MUMBAI : Reliance Industries Ltd chairman Mukesh Ambani said the conglomerate’s massive investments in green energy aim to replicate the swift success it achieved in the telecom industry and make India the most affordable destination for green energy globally within the decade.
“This new growth engine holds great promise to outshine all our existing growth engines in just 5-7 years,” Ambani said in a statement to shareholders in its annual report for the year ended 31 March. “Just as India has the world’s most affordable wireless broadband today, we will have the world’s most affordable green energy within this decade.”
In June last year, Reliance proposed to invest ₹75,000 crore over three years to set up four giga-factories across 5,000 acres in Jamnagar, produce solar panels, energy storage systems, electrolyzers and fuel cells, and forge global partnerships to help the company achieve net carbon zero status by 2035.
The company’s aggressive investments in clean energy mirror its telecom strategy, where it seized the industry leadership position merely three years after starting commercial operations in September 2016 by offering users free voice calling and cut-price data plans.
In clean energy, Reliance is working with companies, including Ambri in the US, Faradion in the UK and the Netherlands-based Lithium Werks, in the energy storage space.
Similarly, Reliance invested in Germany’s NexWafe, a pioneer in next-gen technology to produce monocrystalline silicon wafers needed in making solar panels.
The company also tied up with Denmark’s Stiesdal for its next-gen electrolyzer technology, which could potentially cut the cost of producing hydrogen from pure water.
“With these collaborations and the giga-factories, Reliance is set to achieve a uniquely integrated position in the green energy value chain globally,” Ambani said.
“This deep integration, apart from the new-age technologies and world-class execution capabilities, will ensure Reliance’s renewable energy systems stay at the cutting edge of cost efficiency globally.”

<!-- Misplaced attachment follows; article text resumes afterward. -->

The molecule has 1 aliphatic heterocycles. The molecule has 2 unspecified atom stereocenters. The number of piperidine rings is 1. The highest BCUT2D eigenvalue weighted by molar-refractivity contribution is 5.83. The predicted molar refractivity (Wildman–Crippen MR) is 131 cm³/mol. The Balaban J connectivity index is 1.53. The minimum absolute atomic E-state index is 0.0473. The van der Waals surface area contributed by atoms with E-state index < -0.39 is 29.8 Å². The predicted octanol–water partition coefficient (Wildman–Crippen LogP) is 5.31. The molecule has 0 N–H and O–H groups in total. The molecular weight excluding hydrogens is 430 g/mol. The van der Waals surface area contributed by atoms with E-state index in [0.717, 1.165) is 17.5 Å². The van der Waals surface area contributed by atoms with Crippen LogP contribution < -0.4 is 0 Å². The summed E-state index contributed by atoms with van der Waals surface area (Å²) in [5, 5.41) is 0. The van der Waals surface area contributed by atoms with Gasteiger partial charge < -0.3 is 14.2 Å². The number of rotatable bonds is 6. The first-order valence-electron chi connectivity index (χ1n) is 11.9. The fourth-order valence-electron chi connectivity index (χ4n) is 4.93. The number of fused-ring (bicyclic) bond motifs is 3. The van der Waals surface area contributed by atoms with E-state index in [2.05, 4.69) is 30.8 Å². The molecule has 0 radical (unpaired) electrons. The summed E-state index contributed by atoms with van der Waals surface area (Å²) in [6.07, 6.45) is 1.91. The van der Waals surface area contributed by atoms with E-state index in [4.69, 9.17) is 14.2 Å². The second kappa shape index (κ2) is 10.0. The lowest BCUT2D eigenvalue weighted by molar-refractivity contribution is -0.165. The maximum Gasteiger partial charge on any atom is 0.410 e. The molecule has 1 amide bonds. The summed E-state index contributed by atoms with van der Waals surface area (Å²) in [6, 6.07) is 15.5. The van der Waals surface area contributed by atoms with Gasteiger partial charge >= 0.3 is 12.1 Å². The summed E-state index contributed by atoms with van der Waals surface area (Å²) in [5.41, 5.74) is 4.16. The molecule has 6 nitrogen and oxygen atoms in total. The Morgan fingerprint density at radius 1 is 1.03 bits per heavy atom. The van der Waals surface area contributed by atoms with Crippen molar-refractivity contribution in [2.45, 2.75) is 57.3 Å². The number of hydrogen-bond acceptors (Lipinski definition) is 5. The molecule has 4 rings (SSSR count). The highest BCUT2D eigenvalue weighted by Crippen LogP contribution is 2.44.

Ambani highlighted Reliance’s net debt-free status, following the largest-ever capital raise of $44.4 billion in India Inc.’s history and the company’s robust balance sheet that helped it make a $4 billion jumbo bonds sale in early FY22.
The sale, India’s largest-ever foreign-currency bond issuance, was at the lowest coupon for 30- and 40-year tenures by a private sector BBB-rated corporate in Asia, ex-Japan.
“The year also saw Jio emerge as the leader in fibre-based wireline broadband connectivity with more than 5 million connected homes,” Ambani said.
Jio also added 130 million new customers. The retail business added nearly 8 million sq. ft of retail space, taking its total retail space to over 41.6 million sq. ft.
For building its new energy and materials business, the company will seek shareholder approval to add clauses in the memorandum of association for the manufacturing of new energy equipment, including battery storage, solar modules (from polysilicon to modules), electrolyzers, and fuel cells.
“These additional objects may conveniently and advantageously be combined with the existing businesses of the company,” according to the company’s notice for the annual shareholders’ meeting.
Meanwhile, Ambani, for the second year in a row, drew nil salary from Reliance Industries in the last fiscal as he voluntarily gave up remuneration in the wake of the pandemic hitting the business and economy.
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